football

Lang Keeping College Options Open

It was 89 degrees today here in Columbia, Maryland - a sure sign that spring has finally shown up. And rain tomorrow so the April cliche must be right. And, oh yeah, today is the first day for the National Letter of Intent spring signing period.
There are still a few players who have yet to announce their intentions, including RivalsHoops.com's number one center in the Class of 2003, James Lang. The 6-11, 300 pound big man from Birmingham Alabama's Central Park Christian High School is also ranked fourth in our senior class list.
There's been talk since this past summer season that Lang, who had told Louisville head coach Rick Pitino that he was committing to the Conference USA school but then pulled back due to family issues, would declare for the NBA draft. As RivalsHoops.com's publisher Mike Sullivan reported earlier this month, some think Lang would be better served by getting some college experience while defending stronger post players then he has seen during this past regular season. more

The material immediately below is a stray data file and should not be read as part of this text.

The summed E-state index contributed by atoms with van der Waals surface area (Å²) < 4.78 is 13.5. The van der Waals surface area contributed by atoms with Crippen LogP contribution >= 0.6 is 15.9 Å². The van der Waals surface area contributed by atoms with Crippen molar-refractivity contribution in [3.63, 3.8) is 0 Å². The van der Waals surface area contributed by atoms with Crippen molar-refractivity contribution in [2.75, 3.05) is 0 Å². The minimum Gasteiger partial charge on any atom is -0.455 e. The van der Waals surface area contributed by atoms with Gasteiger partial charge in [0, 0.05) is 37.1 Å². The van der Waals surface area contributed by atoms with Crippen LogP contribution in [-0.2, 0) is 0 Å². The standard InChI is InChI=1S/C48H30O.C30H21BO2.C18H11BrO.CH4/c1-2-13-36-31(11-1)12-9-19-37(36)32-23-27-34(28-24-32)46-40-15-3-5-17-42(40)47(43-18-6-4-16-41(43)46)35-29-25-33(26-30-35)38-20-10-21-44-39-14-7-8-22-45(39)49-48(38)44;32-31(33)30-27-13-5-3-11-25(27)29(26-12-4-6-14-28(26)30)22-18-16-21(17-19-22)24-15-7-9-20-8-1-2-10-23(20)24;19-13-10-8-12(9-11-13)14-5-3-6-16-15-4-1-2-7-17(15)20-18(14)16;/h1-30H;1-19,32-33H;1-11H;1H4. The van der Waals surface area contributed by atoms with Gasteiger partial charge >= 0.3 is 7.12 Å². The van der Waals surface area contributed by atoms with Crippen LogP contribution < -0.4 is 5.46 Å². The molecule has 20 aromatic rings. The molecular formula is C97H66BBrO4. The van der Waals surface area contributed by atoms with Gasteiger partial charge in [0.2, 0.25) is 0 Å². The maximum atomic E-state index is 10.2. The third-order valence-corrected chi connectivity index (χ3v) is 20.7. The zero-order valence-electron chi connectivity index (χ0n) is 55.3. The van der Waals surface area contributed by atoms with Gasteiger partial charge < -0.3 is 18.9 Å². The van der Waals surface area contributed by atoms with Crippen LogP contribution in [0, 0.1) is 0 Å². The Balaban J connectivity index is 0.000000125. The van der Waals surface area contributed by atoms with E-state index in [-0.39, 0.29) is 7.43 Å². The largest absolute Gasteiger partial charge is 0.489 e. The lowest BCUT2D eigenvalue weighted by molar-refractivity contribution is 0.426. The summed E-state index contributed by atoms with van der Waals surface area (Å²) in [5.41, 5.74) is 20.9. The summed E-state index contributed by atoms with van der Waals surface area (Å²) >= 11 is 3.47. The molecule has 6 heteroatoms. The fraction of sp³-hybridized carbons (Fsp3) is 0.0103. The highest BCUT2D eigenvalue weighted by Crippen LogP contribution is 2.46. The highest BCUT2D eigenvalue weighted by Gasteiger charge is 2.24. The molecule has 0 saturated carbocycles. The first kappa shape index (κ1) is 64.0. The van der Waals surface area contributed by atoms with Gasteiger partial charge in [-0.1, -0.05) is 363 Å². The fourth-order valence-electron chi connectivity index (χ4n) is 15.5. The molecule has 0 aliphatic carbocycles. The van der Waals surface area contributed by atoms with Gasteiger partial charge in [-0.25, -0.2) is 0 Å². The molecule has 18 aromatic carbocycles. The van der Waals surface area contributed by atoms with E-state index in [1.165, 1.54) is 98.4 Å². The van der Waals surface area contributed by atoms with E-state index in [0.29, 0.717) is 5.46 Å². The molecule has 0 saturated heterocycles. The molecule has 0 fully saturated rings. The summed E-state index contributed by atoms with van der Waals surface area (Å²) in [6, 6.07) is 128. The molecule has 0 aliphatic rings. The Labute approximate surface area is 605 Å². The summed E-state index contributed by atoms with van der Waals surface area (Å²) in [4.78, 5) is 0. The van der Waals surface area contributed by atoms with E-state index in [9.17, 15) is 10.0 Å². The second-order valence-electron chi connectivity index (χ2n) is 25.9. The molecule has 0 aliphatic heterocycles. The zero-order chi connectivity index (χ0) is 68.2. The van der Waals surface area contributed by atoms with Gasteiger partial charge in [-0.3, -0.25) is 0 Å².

According to a report in the Louisville Courier-Journal, Lang is scheduled to make an official visit to Louisville next week. Also in the mix are Alabama, Kentucky, UAB, Southern Alabama and Liberty University, a Christian school in Lynchburg, VA and the Big South conference. But for now it's home to Mobile for Easter.
Lang started out at Shaw HS in Mobile and then transferred to Central Park last season to address his academic needs and get in better physical shape.
In concluding his high school career, Lang led Central Park to the National Association of Christian Schools (NACC) national championship and played in the McDonald's All-America Classic and, the grandfather of prep postseason games, the Roundball Classic. As for the pros, the young man has some in-family experience as his cousin Antonio Lang played for five years with three NBA teams, the Cleveland Cavaliers twice.
So what's a guy to do? Time will tell and with the changes the NCAA put in place last year, it really can be close to a no-lose situation for a high school senior to declare for the draft as long as he doesn't sign with an agent (and provided no other rule hasn't been breached). Even if selected, a prep player can choose to head to college. (College underclassmen only have that option when undrafted.)
College recruiting may have changed but one factor remains stable - the young man has to make a decision and deal with the consequences.
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